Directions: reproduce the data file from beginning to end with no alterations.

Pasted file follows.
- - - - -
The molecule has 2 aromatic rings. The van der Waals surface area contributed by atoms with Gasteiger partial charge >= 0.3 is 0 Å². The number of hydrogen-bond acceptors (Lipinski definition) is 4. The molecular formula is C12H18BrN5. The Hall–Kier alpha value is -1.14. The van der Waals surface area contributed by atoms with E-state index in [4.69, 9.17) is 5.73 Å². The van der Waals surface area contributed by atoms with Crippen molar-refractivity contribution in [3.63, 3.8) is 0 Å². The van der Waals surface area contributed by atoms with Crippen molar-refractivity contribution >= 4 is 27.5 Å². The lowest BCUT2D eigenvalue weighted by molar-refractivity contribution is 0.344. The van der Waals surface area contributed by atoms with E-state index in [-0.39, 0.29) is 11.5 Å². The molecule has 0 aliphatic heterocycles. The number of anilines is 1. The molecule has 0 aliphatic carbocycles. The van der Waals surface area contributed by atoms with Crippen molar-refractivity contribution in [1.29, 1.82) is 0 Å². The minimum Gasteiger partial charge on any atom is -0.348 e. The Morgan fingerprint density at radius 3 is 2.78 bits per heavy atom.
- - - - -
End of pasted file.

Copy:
The molecule has 2 aromatic rings. The van der Waals surface area contributed by atoms with Gasteiger partial charge >= 0.3 is 0 Å². The number of hydrogen-bond acceptors (Lipinski definition) is 4. The molecular formula is C12H18BrN5. The Hall–Kier alpha value is -1.14. The van der Waals surface area contributed by atoms with E-state index in [4.69, 9.17) is 5.73 Å². The van der Waals surface area contributed by atoms with Crippen molar-refractivity contribution in [3.63, 3.8) is 0 Å². The van der Waals surface area contributed by atoms with Crippen molar-refractivity contribution >= 4 is 27.5 Å². The lowest BCUT2D eigenvalue weighted by molar-refractivity contribution is 0.344. The van der Waals surface area contributed by atoms with E-state index in [-0.39, 0.29) is 11.5 Å². The molecule has 0 aliphatic heterocycles. The number of anilines is 1. The molecule has 0 aliphatic carbocycles. The van der Waals surface area contributed by atoms with Crippen molar-refractivity contribution in [1.29, 1.82) is 0 Å². The minimum Gasteiger partial charge on any atom is -0.348 e. The Morgan fingerprint density at radius 3 is 2.78 bits per heavy atom.